Prasad S. Gudem
Adjunct Professor , Electrical and Computer Engineering
Other , Calit2
Radio-frequency integrated circuits, 2G/3G/4G/5G cellular, wireless communication.
Gudem’s research interests span a wide range of topics – radio-frequency integrated circuit design, cellular wireless communication, device physics, aerodynamics of boomerangs and history of STEM. 5G (sub-6GHz and mmWave) is planned to roll out in 2020 and expected to meet the demands of the increasingly diverse markets over the next decade. With 20 years of experience in the cellular industry, Gudem is working on addressing the needs of the 5G emerging markets (cellular, automotive, positioning, IOT, etc.). Gudem is also a boomerang sports enthusiast and recently initiated research activity into the aerodynamics of boomerangs.
Prasad Gudem received the B. Tech degree in Electrical Engineering from the Indian Institute of Technology, Madras, India, in 1988, and the Ph.D. degree in Electrical Engineering from the University of Waterloo, Waterloo, Ontario, Canada, in 1996. During his tenure at Qualcomm from 2002-2018, he led the development of several generations of transceivers including the first integrated diversity receiver chip, the first integrated SAW-less receiver for CDMA2000, the first 28-nm integrated carrier aggregation multi-mode multi-band transceiver and the first 14nm highly integrated receiver and transmitter carrier aggregation transceiver chip. The world class transceiver products (RFR6500, QSC1100, WTR3925 and SDR855) he led at Qualcomm exceeded 1 billion in volume shipment.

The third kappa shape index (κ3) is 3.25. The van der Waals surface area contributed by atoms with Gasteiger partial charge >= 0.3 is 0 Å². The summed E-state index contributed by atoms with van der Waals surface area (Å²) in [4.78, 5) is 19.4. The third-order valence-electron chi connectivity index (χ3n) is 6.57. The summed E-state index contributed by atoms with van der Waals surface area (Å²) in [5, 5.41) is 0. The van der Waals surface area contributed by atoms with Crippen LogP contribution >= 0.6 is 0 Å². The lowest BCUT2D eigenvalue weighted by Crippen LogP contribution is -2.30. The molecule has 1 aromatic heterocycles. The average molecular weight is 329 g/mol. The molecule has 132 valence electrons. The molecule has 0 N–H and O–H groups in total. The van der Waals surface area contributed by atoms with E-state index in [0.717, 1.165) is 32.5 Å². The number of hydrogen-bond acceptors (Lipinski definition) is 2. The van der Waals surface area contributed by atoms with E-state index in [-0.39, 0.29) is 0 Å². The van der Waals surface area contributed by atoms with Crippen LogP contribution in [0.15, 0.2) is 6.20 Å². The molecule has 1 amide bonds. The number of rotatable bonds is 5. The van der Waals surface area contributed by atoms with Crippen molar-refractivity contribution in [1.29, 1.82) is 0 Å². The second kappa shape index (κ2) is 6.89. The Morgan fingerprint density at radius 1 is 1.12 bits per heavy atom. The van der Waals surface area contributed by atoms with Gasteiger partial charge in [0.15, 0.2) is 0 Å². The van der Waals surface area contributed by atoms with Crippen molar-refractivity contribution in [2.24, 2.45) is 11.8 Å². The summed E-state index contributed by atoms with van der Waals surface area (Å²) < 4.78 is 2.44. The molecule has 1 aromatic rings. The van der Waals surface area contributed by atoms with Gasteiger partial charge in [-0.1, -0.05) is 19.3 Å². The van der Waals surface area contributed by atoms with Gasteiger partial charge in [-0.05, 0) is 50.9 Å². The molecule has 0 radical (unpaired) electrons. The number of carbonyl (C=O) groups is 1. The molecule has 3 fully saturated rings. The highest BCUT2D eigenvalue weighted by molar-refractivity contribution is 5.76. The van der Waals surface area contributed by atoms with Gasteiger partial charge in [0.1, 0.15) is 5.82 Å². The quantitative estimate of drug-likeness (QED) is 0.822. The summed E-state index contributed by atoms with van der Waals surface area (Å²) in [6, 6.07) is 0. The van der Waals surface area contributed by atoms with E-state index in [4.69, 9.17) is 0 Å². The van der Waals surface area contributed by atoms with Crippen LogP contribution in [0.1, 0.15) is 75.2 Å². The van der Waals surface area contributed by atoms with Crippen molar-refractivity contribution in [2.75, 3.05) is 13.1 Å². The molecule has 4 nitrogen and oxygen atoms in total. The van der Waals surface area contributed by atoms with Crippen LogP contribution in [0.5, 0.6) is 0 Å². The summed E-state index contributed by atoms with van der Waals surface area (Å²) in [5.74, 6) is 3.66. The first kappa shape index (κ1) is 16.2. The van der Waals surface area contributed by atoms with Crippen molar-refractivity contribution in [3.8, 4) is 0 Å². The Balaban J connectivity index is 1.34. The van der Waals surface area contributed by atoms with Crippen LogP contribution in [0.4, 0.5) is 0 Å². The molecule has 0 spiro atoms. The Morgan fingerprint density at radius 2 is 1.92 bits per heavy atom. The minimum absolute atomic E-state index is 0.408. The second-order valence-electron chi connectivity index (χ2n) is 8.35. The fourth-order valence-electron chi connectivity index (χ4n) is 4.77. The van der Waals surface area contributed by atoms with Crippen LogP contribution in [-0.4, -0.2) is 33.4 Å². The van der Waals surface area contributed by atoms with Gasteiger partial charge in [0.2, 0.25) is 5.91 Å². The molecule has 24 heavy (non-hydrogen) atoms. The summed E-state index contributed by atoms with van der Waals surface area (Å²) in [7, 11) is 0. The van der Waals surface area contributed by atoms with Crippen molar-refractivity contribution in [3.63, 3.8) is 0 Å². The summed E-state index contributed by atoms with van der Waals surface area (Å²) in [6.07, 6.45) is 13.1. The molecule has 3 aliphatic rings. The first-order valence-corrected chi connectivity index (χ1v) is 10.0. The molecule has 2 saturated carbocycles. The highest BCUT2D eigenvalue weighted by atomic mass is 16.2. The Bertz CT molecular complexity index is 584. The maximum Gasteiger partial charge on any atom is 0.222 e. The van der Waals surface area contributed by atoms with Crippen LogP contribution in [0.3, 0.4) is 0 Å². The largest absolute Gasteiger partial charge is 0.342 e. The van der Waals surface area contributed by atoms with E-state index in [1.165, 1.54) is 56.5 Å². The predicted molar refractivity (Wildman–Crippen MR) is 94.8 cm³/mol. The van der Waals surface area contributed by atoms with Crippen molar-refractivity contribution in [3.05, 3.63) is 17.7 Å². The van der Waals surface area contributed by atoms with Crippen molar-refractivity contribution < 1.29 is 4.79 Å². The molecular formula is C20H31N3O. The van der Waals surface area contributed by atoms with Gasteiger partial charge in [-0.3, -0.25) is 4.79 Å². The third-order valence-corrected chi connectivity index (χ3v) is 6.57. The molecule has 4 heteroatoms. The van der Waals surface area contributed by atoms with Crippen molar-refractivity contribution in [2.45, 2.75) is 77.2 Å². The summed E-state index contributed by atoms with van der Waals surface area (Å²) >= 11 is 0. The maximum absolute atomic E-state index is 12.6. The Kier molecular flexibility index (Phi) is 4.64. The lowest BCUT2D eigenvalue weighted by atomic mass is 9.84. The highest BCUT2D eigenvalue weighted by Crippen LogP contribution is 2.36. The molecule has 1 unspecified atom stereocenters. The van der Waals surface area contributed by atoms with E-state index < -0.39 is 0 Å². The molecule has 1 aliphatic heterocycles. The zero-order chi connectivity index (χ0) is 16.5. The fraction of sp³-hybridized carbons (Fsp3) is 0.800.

He has been the Vice President of Engineering at Qualcomm from 2014-2018 and an Adjunct faculty since 2014 with the Department of Electrical and Computer Engineering at UC San Diego, La Jolla. He has 50+ patents and 40+ IEEE publications. He taught several graduate-level classes and co-advised twelve Ph.D. students in the area of RF integrated circuit (IC) design. Gudem was the recipient of the Graduate Teaching Award in recognition of his outstanding teaching of the ECE265 course sequence, “Communication Circuit Design: I, II, and III”. He is an avid follower of the history of STEM and a boomerang sports enthusiast.
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